Despite the numerous challenges discussed, ensuring accurate, timely payments can be simple. By investing in proper data management systems and implementing standardised protocols for payment processing, companies can significantly mitigate the risk of bearing heavy financial and reputational costs.

Corporations should follow two best practice steps to become more equipped to handle the challenges of payments processing:

  1. Improve the company’s payments data. This means understanding the types of data required and creating a standardised method of organising existing data and collecting new information. Companies should also draft procedures for conducting research and repairs, so as to save both time and money. With these standards in place, businesses will be far more prepared to face the myriad of challenges that exist in the payments arena.
  2. Integrate the data into an Enterprise Resource Planning (ERP) system and automate the payment process. Smooth integration and full automation will enable faster payments and streamline the onboarding process for new customers, vendors, suppliers, and contractors. Success in this area will provide businesses with the groundwork to build lasting relationships.

By overcoming the obstacles, businesses will be able to enter new geographies and feel confident that they have the ability to successfully complete transactions with any regional counterparty.

Finance

SH Capital Ltd launches in Dubai to support SMEs with global banking services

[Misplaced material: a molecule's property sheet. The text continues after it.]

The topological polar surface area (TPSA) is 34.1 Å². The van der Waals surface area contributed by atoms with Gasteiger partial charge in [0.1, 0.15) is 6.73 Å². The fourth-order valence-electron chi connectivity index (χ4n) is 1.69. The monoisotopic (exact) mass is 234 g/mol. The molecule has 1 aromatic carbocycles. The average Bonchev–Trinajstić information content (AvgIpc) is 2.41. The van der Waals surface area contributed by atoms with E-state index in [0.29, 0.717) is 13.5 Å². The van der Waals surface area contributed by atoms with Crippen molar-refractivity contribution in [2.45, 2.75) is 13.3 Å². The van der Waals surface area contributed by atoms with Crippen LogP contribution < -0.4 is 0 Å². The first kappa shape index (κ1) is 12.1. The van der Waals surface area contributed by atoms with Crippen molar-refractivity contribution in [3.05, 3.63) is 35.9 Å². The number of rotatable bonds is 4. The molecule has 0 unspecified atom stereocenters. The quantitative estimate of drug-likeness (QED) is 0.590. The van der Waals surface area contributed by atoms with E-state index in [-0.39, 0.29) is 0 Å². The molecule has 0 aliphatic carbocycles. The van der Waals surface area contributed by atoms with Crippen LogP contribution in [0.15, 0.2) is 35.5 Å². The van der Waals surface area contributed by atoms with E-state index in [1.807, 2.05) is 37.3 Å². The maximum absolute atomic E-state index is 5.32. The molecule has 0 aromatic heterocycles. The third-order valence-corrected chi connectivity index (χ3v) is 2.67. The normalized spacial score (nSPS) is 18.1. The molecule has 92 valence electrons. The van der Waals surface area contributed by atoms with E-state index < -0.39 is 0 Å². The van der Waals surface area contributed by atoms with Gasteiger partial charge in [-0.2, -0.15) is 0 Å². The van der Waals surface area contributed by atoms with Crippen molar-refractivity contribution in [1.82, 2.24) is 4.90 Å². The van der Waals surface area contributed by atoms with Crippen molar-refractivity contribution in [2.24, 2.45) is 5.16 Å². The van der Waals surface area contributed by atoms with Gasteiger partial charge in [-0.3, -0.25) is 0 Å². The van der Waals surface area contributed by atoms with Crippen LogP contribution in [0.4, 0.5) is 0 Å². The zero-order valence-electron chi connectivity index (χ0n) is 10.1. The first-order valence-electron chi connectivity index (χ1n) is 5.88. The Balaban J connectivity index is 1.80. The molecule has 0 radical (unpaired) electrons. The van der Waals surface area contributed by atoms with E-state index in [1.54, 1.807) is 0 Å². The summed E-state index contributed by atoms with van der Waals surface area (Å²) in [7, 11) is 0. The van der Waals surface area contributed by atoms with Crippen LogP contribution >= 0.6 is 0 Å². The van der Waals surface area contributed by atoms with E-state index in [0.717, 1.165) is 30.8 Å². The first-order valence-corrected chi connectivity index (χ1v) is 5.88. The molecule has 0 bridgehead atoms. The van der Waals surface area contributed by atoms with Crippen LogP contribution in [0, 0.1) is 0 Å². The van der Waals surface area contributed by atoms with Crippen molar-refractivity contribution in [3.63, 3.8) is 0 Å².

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SH Capital Ltd launches in Dubai to support SMEs with global banking services 1

Fintech provider to reconnect businesses with international banking services, digital treasury management solutions, risk management and cash investment products

A new digital treasury services management provider SH Capital Ltd (SHC), launches in Dubai today with a plan to empower small and medium sized enterprises (SMEs & MMEs) by offering world class global banking services, asset management, FX hedging solutions, investment products and services.

SH Capital is a subsidiary of parent company Stanhope Financial Group, which launched with $3.5m funding in November last year.  In December, the group also announced the launch of its EU headquarters in Lithuania after obtaining its Electronic Money Institution licence.

The independent fintech firm, which has received its in-principle approval Cat 3A regulatory licensing from the DFSA, Dubai, is set to begin trading as of end of Q2’21, with a mission to help companies meet their financial goals during the Covid-19 recovery.

SHC will act as an intermediary for clients, helping them to access leading and global tier one cash investment products. The Stanhope team of leading industry experts will also advise on commercial paper, money market funds, futures, options, ETFs & FX hedging solutions.  Additionally, SHC has already partnered with a number of global counterparties, exchanges and e-trading venues to provide liquidity in the equity, FX, fixed income and commodity markets for all clients.

In spite of recent market volatility due to Covid-19, SHC are also committed to providing bespoke financial strategies for companies as matched principle, designed to meet their risk tolerance and position them ahead of the curve for both short and long-term financial goals.